U.S. Supreme Court tackles change to deportation policy

On Behalf of | Dec 9, 2022 | Immigration

Undocumented immigrants confront financial, emotional and psychological issues daily. Amidst these concerns, they also remain subject to legal developments that can change all of the above. Late last month, the U.S. Supreme Court heard arguments on whether the Biden administration has discretion on how to prioritize undocumented immigrants for deportation.

Efficient use of resources vs. letter of the law

 In April of 2021, Texas and Louisiana sued the Biden administration for changing immigration priorities. The states contend that a memorandum issued by the Secretary for the Department of Homeland Security instructed agents to target undocumented immigrants convicted of felonies or who pose a risk to public safety. Specifically, they claim that under immigration law, the federal government has to deport all immigrants ordered for deportation, regardless of resources. Consequences of selective enforcement require states to incur costs for incarceration, education and health care.

The federal government argues that insufficient resources to deport the estimated 11 million undocumented immigrants brought on the enforcement change. The memorandum reflects the need for the administration to use its resources efficiently. Furthermore, no evidence exists to conclude that the change will result in less enforcement overall. The Obama administration issued similar guidance, but the funds allocated expected only to deport a certain number of undocumented immigrants.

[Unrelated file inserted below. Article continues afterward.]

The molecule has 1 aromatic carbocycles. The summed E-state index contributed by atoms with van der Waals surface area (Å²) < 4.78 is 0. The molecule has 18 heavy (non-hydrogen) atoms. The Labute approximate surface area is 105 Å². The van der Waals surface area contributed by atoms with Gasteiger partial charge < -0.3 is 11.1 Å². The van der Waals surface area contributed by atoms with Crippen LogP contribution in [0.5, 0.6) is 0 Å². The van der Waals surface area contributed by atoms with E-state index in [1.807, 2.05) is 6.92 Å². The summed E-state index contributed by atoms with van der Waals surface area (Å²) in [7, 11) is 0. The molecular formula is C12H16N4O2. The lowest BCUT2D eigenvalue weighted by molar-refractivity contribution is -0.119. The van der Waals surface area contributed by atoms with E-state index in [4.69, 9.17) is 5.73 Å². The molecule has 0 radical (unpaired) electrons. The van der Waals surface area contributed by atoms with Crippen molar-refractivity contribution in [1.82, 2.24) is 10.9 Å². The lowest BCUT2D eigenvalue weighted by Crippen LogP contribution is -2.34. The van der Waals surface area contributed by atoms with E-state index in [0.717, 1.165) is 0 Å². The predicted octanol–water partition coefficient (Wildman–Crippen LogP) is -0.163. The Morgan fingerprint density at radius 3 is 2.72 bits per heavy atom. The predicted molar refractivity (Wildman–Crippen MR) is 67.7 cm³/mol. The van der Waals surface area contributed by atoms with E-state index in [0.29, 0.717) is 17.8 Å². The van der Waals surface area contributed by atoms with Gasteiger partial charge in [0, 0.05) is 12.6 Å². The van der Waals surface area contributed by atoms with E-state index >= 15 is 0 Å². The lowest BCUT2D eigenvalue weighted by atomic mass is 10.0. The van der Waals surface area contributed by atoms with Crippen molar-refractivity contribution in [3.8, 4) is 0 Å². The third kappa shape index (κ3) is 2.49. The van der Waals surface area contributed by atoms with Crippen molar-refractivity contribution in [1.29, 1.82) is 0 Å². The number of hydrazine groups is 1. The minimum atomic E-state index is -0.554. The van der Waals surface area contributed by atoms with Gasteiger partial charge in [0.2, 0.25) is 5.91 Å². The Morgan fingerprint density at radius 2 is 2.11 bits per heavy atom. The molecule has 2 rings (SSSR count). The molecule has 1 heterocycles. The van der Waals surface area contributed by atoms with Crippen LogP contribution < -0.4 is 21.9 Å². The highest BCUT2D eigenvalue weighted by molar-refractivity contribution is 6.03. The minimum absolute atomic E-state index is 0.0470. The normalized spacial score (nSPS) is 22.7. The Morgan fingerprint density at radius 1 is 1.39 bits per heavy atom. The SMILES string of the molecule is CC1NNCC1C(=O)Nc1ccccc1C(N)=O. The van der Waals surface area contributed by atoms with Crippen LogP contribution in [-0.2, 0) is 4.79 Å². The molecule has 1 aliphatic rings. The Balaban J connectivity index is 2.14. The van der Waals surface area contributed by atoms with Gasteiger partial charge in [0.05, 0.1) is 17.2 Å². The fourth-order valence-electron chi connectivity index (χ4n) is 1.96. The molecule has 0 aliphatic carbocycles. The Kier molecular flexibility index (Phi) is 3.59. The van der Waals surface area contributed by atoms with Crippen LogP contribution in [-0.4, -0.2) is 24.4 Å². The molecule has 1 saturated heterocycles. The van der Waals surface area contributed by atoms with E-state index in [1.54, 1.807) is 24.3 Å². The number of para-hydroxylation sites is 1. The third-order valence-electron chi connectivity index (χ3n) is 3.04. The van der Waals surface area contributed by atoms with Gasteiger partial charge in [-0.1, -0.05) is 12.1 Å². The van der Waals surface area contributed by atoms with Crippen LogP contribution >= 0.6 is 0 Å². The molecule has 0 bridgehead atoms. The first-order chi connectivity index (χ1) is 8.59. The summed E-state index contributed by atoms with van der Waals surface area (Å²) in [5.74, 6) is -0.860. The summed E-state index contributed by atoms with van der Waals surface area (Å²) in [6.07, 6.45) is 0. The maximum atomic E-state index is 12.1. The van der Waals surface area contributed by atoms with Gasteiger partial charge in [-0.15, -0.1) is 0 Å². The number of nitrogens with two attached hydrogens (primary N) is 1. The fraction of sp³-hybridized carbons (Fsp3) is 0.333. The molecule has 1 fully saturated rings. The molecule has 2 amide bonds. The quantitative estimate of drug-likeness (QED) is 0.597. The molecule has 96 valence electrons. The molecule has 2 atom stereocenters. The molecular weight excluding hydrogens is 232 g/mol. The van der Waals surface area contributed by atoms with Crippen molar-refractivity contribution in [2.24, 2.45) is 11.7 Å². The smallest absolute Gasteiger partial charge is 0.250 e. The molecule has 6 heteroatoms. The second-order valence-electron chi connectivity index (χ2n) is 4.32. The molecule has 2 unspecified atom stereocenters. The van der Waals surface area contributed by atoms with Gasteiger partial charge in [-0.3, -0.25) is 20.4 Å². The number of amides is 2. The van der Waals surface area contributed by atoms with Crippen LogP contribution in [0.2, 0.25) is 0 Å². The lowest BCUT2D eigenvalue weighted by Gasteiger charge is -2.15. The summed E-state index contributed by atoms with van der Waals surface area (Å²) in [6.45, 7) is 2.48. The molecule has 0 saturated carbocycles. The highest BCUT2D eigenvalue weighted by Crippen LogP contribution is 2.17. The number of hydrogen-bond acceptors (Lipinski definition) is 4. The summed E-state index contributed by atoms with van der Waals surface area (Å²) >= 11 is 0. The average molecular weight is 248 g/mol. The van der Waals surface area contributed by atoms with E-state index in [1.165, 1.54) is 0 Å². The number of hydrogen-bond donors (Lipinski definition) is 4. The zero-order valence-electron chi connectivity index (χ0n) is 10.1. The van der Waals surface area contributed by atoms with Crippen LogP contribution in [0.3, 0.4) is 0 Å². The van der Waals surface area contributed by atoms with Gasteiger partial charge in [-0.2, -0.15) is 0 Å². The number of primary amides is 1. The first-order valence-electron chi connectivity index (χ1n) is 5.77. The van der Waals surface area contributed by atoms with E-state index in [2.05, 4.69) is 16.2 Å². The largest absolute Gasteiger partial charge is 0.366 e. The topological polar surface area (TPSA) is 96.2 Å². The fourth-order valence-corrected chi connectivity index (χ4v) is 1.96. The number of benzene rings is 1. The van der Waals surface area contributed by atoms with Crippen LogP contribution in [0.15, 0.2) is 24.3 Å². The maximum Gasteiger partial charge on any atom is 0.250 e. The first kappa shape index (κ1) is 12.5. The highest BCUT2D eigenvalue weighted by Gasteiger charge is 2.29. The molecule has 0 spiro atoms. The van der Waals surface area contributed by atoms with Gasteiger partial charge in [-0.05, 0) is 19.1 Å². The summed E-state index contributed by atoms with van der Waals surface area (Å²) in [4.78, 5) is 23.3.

Undocumented immigrants in Michigan

 The impact of a change in policy could impact the United States in terms of resources. According to the U.S. Customs and Border Protection, the U.S. Border Patrol has arrested more than 12,000 criminal non-citizens for fiscal year 2022. In Oakland County, the effects could extend to all aspects of daily life. The increase in undocumented residents has affected health care delivery as well as providing significant economic contributions and tax revenue.

New policies on immigration require more than legal knowledge. Whether related to status enforcement or eligibility for benefits, changes to the law require constant observation. Attorneys who understand the outcomes for families and their livelihood can offer guidance.